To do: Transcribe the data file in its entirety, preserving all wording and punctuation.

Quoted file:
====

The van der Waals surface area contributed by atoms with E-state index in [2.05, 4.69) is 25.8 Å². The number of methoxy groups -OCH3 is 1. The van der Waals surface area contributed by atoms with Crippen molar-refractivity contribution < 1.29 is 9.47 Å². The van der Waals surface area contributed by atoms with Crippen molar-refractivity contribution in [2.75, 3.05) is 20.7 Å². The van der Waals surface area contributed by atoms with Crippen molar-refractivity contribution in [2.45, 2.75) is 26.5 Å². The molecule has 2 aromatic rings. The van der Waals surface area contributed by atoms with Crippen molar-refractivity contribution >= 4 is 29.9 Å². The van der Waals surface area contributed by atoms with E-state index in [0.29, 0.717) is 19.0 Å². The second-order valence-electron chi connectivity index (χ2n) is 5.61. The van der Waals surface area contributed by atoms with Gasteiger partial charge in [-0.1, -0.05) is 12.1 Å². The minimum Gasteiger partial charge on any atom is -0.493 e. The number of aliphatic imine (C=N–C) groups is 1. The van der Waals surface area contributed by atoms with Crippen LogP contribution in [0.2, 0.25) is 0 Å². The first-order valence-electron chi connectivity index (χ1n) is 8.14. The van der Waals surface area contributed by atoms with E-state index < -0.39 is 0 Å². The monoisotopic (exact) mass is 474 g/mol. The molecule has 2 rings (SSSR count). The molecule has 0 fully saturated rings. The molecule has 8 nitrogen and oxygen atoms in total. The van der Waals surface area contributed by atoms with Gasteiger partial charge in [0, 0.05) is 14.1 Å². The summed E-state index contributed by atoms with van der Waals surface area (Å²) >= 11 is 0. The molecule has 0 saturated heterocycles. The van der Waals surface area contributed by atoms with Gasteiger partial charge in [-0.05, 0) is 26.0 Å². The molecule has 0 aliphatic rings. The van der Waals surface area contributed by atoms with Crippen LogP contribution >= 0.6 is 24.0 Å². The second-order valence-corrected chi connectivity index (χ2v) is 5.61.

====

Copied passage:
The van der Waals surface area contributed by atoms with E-state index in [2.05, 4.69) is 25.8 Å². The number of methoxy groups -OCH3 is 1. The van der Waals surface area contributed by atoms with Crippen molar-refractivity contribution < 1.29 is 9.47 Å². The van der Waals surface area contributed by atoms with Crippen molar-refractivity contribution in [2.75, 3.05) is 20.7 Å². The van der Waals surface area contributed by atoms with Crippen molar-refractivity contribution in [2.45, 2.75) is 26.5 Å². The molecule has 2 aromatic rings. The van der Waals surface area contributed by atoms with Crippen molar-refractivity contribution >= 4 is 29.9 Å². The van der Waals surface area contributed by atoms with E-state index in [0.29, 0.717) is 19.0 Å². The second-order valence-electron chi connectivity index (χ2n) is 5.61. The van der Waals surface area contributed by atoms with Gasteiger partial charge in [-0.1, -0.05) is 12.1 Å². The minimum Gasteiger partial charge on any atom is -0.493 e. The number of aliphatic imine (C=N–C) groups is 1. The van der Waals surface area contributed by atoms with Crippen LogP contribution in [0.2, 0.25) is 0 Å². The first-order valence-electron chi connectivity index (χ1n) is 8.14. The van der Waals surface area contributed by atoms with E-state index < -0.39 is 0 Å². The monoisotopic (exact) mass is 474 g/mol. The molecule has 2 rings (SSSR count). The molecule has 0 fully saturated rings. The molecule has 8 nitrogen and oxygen atoms in total. The van der Waals surface area contributed by atoms with Gasteiger partial charge in [0, 0.05) is 14.1 Å². The summed E-state index contributed by atoms with van der Waals surface area (Å²) >= 11 is 0. The molecule has 0 saturated heterocycles. The van der Waals surface area contributed by atoms with Gasteiger partial charge in [-0.05, 0) is 26.0 Å². The molecule has 0 aliphatic rings. The van der Waals surface area contributed by atoms with Crippen LogP contribution >= 0.6 is 24.0 Å². The second-order valence-corrected chi connectivity index (χ2v) is 5.61.